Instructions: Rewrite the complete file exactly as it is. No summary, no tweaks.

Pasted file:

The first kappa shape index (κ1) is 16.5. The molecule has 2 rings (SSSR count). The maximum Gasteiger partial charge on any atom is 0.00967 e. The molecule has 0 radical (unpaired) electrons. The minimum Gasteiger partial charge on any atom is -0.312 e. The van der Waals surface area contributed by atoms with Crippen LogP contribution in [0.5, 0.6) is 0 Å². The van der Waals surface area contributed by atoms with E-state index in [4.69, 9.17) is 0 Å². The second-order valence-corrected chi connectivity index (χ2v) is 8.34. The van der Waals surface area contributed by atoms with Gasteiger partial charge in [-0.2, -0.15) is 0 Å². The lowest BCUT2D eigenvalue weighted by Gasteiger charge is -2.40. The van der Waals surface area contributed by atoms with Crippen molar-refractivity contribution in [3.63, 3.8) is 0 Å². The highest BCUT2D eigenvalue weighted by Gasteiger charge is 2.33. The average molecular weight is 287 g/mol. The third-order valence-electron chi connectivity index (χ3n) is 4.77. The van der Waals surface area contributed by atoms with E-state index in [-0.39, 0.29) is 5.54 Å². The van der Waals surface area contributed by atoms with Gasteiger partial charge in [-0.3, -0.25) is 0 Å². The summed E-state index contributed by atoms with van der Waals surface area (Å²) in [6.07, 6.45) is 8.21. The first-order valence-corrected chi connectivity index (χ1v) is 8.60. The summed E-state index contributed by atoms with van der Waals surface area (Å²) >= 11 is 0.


The first kappa shape index (κ1) is 16.5. The molecule has 2 rings (SSSR count). The maximum Gasteiger partial charge on any atom is 0.00967 e. The molecule has 0 radical (unpaired) electrons. The minimum Gasteiger partial charge on any atom is -0.312 e. The van der Waals surface area contributed by atoms with Crippen LogP contribution in [0.5, 0.6) is 0 Å². The van der Waals surface area contributed by atoms with E-state index in [4.69, 9.17) is 0 Å². The second-order valence-corrected chi connectivity index (χ2v) is 8.34. The van der Waals surface area contributed by atoms with Gasteiger partial charge in [-0.2, -0.15) is 0 Å². The lowest BCUT2D eigenvalue weighted by Gasteiger charge is -2.40. The van der Waals surface area contributed by atoms with Crippen molar-refractivity contribution in [3.63, 3.8) is 0 Å². The highest BCUT2D eigenvalue weighted by Gasteiger charge is 2.33. The average molecular weight is 287 g/mol. The third-order valence-electron chi connectivity index (χ3n) is 4.77. The van der Waals surface area contributed by atoms with E-state index in [-0.39, 0.29) is 5.54 Å². The van der Waals surface area contributed by atoms with Gasteiger partial charge in [-0.3, -0.25) is 0 Å². The summed E-state index contributed by atoms with van der Waals surface area (Å²) in [6.07, 6.45) is 8.21. The first-order valence-corrected chi connectivity index (χ1v) is 8.60. The summed E-state index contributed by atoms with van der Waals surface area (Å²) >= 11 is 0.